Tesla (NASDAQ:TSLA) has ambitious goals for its innovative approach to electric vehicles. Ambition has never been a limiting factor for Tesla's understated and courageous CEO Elon Musk who so far has taken his fortune to the edge a number of times to advance his concept of the future of the automobile to a gorgeous reality.
The latest bold move is the plan to construct what Musk calls a Gigafactory somewhere in the South Western United States to produce batteries not only for Tesla's but also for third parties.
The plan has advanced with Tesla's issue of some $2 billion in convertible notes completed last month. The investment industry has a close eye on the plan and awaits announcements of partnerships to build the massive plant. To date, more skeptics than partners have emerged.
Tesla's current battery supplier is Panasonic (OTCPK:PCRFF). Panasonic's CEO made diplomatic comments to reporters essentially saying the $5 billion plant was a larger project than Panasonic would prefer.
I don't think Musk is too troubled by the industry skeptics. He has proven many wrong in the past. But there is a reality he must face - the clock is ticking on the project.
It seems to me that the construction of a 10 million square foot facility and hiring and training some 6,500 workers is at least a two-year project. I and my former automotive team have led the building a few automotive parts assembly plants on a much smaller scale, most recently two facilities totaling about 500,000 square feet in Oakville, Ontario. I can assure readers it is not something that comes together overnight and of course no detailed planning can really take place before site selection and permitting are complete.
To me that suggests the earliest this facility could be in operation might be early 2017 assuming site selection is completed sometime this year. Delay in finding partners or financing will push that out further.
Musk no doubt has spoken with some of the larger automotive parts suppliers with balance sheets able to stand the scale of his program. Johnson Controls (NYSE:JCI) supplies lithium ion batteries to Daimler and Ford (NYSE:F) and could reasonably put up $1 billion or so if it saw potential.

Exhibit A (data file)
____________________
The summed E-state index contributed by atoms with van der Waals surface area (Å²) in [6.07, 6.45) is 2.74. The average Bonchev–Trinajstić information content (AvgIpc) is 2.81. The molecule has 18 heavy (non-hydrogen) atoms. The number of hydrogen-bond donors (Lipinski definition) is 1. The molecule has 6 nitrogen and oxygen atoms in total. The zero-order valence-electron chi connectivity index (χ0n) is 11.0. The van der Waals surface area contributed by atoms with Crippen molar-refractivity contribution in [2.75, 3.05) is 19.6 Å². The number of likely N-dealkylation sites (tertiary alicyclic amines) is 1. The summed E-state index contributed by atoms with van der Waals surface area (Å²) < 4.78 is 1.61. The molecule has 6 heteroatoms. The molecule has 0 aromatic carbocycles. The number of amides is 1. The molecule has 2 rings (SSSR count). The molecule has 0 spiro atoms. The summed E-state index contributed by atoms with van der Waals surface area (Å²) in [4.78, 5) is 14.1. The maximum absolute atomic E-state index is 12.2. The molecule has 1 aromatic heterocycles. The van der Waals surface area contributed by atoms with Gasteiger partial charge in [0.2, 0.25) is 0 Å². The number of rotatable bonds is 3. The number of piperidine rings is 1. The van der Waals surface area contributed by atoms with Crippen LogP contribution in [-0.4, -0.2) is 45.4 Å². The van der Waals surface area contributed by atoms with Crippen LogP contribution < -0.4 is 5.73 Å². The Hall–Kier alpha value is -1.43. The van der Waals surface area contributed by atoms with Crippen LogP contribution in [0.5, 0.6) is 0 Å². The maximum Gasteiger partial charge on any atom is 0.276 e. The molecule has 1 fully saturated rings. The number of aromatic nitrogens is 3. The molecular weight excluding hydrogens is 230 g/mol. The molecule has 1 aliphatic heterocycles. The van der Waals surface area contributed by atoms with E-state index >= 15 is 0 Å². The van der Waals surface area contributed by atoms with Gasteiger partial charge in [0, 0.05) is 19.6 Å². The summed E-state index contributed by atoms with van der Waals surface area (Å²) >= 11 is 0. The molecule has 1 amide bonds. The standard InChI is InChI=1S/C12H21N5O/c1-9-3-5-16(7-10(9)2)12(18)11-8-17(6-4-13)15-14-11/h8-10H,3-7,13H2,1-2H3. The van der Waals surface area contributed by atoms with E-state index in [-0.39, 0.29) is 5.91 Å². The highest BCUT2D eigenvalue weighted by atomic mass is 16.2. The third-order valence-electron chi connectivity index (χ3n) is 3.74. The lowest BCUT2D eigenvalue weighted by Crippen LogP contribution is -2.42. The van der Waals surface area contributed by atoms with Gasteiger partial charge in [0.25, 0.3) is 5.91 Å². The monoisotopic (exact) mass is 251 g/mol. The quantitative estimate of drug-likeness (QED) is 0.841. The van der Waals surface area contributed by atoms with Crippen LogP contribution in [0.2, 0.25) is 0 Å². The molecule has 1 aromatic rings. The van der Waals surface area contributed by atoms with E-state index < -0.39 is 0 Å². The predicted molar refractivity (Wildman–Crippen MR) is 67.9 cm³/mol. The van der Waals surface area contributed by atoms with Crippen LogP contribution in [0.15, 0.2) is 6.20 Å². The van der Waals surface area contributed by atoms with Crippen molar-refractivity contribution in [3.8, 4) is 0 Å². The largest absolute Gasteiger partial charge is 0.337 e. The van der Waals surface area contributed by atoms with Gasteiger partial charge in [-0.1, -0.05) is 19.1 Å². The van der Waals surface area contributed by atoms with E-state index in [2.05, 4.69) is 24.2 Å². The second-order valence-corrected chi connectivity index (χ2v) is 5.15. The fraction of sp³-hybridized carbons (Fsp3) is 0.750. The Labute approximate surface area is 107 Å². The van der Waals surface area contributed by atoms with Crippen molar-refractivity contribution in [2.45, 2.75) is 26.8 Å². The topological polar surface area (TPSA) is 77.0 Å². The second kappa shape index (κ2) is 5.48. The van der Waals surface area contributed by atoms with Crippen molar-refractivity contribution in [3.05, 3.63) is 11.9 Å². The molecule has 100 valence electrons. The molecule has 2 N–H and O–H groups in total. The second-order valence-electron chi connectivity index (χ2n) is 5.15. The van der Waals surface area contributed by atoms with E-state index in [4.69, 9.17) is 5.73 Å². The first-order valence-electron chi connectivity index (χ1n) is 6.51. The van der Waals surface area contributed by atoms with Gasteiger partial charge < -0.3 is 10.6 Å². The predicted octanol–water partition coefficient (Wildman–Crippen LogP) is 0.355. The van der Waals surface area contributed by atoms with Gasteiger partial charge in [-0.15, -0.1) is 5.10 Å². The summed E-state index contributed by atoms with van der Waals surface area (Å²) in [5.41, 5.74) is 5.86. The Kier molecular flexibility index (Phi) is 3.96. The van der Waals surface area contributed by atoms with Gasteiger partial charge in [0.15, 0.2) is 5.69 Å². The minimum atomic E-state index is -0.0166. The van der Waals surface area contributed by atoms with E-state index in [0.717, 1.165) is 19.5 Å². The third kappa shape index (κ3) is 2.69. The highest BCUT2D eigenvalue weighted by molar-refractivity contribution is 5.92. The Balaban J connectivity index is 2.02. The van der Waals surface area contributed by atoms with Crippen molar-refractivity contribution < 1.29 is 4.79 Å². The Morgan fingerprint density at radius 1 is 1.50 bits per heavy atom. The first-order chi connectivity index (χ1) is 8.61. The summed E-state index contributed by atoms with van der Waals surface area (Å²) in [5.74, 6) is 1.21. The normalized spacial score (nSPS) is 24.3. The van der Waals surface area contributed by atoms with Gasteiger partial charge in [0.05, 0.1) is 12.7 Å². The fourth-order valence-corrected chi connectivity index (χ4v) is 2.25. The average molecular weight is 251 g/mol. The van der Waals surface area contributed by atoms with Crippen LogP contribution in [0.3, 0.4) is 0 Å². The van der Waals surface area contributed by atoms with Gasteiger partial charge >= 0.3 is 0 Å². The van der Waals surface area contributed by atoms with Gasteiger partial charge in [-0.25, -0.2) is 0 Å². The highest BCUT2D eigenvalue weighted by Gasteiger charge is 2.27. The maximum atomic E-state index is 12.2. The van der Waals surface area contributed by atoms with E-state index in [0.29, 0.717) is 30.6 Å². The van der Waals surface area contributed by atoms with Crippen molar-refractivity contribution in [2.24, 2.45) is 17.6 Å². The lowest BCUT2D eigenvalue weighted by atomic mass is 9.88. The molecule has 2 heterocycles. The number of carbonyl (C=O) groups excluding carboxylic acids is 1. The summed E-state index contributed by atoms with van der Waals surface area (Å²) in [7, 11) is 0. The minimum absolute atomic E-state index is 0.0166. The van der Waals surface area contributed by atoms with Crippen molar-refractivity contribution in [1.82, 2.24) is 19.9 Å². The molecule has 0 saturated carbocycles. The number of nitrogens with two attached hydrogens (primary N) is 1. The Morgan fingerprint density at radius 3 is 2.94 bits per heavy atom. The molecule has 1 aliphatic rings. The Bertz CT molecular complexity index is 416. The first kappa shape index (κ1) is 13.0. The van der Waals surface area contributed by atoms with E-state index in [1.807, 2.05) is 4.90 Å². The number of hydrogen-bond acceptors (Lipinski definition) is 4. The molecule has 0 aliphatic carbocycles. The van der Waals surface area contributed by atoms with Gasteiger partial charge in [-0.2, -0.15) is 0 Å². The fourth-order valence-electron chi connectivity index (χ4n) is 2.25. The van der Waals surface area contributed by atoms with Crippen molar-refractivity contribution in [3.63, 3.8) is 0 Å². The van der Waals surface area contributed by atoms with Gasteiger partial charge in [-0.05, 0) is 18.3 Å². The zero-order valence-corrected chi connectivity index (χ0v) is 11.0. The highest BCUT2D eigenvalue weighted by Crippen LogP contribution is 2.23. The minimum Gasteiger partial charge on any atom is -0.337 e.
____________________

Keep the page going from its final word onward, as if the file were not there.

Magna International (NYSE:MGA) also comes to mind - its Magna Steyr unit is already a supplier of components for electric vehicles. Magna has one of the cleanest balance sheets in the industry and CEO Don Walker is more than capable.
There are not many other companies with the expertise and financial strength to support the Tesla project and if either JCI or Magna did have an interest I expect we would have heard that by now.
Without a strong partner or some very substantial additional financing the Gigafactory project seems a distant hope right now. That is the rub on Tesla. The stock price implies Tesla will get the project going and be able to ramp up its own production.
Barron's March 29, 2014 article entitled: "Tesla's Giga-Plan Looks Too Ambitious" pretty well captures the problem facing Tesla. It could also be a problem for Tesla investors.
I am a great admirer of Elon Musk and have been bullish on Tesla for a while. At its current price of $210 or so, the stock seems to discount a lot of success and ignore the issues Tesla faces.
Accordingly, I am short the name through options. I would be a buyer at a price of $150 or less and I expect we will see that price in any market downturn over the coming months.
Disclosure: I am short TSLA. I wrote this article myself, and it expresses my own opinions. I am not receiving compensation for it (other than from Seeking Alpha). I have no business relationship with any company whose stock is mentioned in this article.